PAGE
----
US may give PHL more support to counter pressure from China over sea dispute


WASHINGTON, D.C. – A think tank believed to be influential in the Obama administration has hinted of more support by the United States to the Philippines in order to counter further pressure from China over the Second Thomas Shoal (Ayungin Shoal) in the Spratlys in South China Sea (West Philippine Sea).

Patrick Cronin, senior director for Asia Pacific security program of Washington-based Center for a New American Security (CNAS), said there is need for the Philippines to “shore up” BRP Sierra Madre, a Navy ship that was deliberately run aground in 1999 and has since then deteriorated into its present decrepit condition.

Patrick Cronin of the Washington-based Center for a New American Security said the Philippines needs to ‘shore up’ the BRP Sierra Madre stationed on Ayungin Shoal. Sandra Aguinaldo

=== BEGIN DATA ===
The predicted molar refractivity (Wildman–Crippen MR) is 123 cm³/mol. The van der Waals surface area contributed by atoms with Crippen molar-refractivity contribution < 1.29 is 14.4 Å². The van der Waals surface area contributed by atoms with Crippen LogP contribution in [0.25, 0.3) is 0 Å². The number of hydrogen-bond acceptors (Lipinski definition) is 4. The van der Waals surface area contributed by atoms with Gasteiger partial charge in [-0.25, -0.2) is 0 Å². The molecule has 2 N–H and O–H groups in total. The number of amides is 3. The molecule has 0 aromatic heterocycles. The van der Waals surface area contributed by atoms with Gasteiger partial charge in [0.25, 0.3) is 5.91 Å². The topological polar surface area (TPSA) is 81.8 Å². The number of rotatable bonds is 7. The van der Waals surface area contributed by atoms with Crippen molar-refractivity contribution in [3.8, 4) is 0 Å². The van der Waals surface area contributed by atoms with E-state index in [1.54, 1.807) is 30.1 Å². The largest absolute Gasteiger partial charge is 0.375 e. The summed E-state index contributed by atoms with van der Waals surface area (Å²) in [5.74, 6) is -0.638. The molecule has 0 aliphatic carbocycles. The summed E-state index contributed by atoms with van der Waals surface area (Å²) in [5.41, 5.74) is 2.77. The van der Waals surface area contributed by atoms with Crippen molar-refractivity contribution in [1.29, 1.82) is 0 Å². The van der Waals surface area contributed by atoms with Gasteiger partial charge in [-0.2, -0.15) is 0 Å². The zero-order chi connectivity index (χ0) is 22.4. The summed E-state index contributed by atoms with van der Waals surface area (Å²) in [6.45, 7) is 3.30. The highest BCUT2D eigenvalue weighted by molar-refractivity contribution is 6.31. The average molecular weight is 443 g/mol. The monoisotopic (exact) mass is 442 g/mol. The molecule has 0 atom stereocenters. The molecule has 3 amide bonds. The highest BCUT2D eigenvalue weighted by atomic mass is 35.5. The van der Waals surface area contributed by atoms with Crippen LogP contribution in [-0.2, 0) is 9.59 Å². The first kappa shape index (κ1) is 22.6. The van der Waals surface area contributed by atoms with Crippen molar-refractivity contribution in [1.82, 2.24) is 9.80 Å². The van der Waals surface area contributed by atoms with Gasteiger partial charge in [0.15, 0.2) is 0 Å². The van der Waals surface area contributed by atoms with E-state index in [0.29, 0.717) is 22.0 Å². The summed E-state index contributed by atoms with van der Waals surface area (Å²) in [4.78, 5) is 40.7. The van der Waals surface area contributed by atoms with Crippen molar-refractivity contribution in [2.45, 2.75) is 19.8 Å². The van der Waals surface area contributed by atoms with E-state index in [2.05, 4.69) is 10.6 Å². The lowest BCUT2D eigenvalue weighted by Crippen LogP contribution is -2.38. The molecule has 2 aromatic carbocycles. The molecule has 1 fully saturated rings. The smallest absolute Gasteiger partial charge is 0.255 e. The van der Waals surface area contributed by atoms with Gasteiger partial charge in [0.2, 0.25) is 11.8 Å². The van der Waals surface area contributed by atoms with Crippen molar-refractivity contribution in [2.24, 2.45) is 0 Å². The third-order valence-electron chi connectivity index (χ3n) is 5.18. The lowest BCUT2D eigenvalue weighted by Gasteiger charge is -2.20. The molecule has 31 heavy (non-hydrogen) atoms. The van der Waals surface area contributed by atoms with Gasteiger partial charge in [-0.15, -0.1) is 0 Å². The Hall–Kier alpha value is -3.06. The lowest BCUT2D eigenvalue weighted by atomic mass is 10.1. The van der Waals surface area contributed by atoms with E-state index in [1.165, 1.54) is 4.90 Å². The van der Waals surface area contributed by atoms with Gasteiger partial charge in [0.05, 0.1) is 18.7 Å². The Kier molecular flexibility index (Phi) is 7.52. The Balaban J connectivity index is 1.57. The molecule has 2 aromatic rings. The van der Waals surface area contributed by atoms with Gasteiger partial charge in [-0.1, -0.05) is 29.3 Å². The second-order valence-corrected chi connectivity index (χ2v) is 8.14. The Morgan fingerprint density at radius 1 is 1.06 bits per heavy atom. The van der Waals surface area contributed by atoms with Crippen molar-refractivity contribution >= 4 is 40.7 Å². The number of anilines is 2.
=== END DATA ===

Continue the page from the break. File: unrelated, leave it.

The BRP Sierra Madre serves “as a permanent Philippine installation in response to China’s illegal occupation of Mischief Reef in 1995,” the Deparment of Foreign Affairs previously said.

In a briefing with Asian journalists visiting Washington D.C., Cronin said the Philippines needs “to do more than just resupply food and water” to the small group of Marines stationed on the ship.

“It would have to shore up the structure in order to preserve it (BRP Sierra Madre),” Cronin said.

He warned that making improvements on the ship would certainly be opposed by China which has constantly maintained patrol ships near Ayungin Shoal. However, he also hinted of support from the US government.

“The United States would probably be in a stronger position soon to make sure that we can give more backing to the Philippines… I suspect more forward leaning in terms of trying to give Philippines support against potential coercion or actual coercion on this issue. It (the United States) is trying again to signal to China that is not a good behavior,” Cronin said.

CNAS is said to have provided security and military analysis for the White House and that some of its former officials have been appointed to various posts in the Obama administration.

More from: